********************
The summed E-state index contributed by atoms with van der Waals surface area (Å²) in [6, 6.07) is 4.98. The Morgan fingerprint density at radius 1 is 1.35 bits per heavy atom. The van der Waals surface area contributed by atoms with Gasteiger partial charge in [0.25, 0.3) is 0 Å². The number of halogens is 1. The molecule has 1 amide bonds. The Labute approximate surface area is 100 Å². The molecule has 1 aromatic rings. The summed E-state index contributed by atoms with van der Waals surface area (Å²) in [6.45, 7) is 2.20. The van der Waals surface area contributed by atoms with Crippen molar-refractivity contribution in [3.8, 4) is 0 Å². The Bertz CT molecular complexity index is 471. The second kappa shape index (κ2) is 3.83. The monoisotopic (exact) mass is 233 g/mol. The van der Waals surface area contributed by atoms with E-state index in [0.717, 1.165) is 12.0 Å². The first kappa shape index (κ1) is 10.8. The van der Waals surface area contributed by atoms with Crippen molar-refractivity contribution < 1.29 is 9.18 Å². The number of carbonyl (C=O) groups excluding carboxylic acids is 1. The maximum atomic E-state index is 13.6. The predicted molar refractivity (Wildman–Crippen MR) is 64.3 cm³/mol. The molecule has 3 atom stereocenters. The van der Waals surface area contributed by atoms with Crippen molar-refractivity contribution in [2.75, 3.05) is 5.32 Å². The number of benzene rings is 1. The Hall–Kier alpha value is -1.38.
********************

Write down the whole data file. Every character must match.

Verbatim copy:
The summed E-state index contributed by atoms with van der Waals surface area (Å²) in [6, 6.07) is 4.98. The Morgan fingerprint density at radius 1 is 1.35 bits per heavy atom. The van der Waals surface area contributed by atoms with Gasteiger partial charge in [0.25, 0.3) is 0 Å². The number of halogens is 1. The molecule has 1 amide bonds. The Labute approximate surface area is 100 Å². The molecule has 1 aromatic rings. The summed E-state index contributed by atoms with van der Waals surface area (Å²) in [6.45, 7) is 2.20. The van der Waals surface area contributed by atoms with Crippen molar-refractivity contribution in [3.8, 4) is 0 Å². The Bertz CT molecular complexity index is 471. The second kappa shape index (κ2) is 3.83. The monoisotopic (exact) mass is 233 g/mol. The van der Waals surface area contributed by atoms with E-state index in [0.717, 1.165) is 12.0 Å². The first kappa shape index (κ1) is 10.8. The van der Waals surface area contributed by atoms with Crippen molar-refractivity contribution < 1.29 is 9.18 Å². The number of carbonyl (C=O) groups excluding carboxylic acids is 1. The maximum atomic E-state index is 13.6. The predicted molar refractivity (Wildman–Crippen MR) is 64.3 cm³/mol. The molecule has 3 atom stereocenters. The van der Waals surface area contributed by atoms with Crippen molar-refractivity contribution in [2.75, 3.05) is 5.32 Å². The number of benzene rings is 1. The Hall–Kier alpha value is -1.38.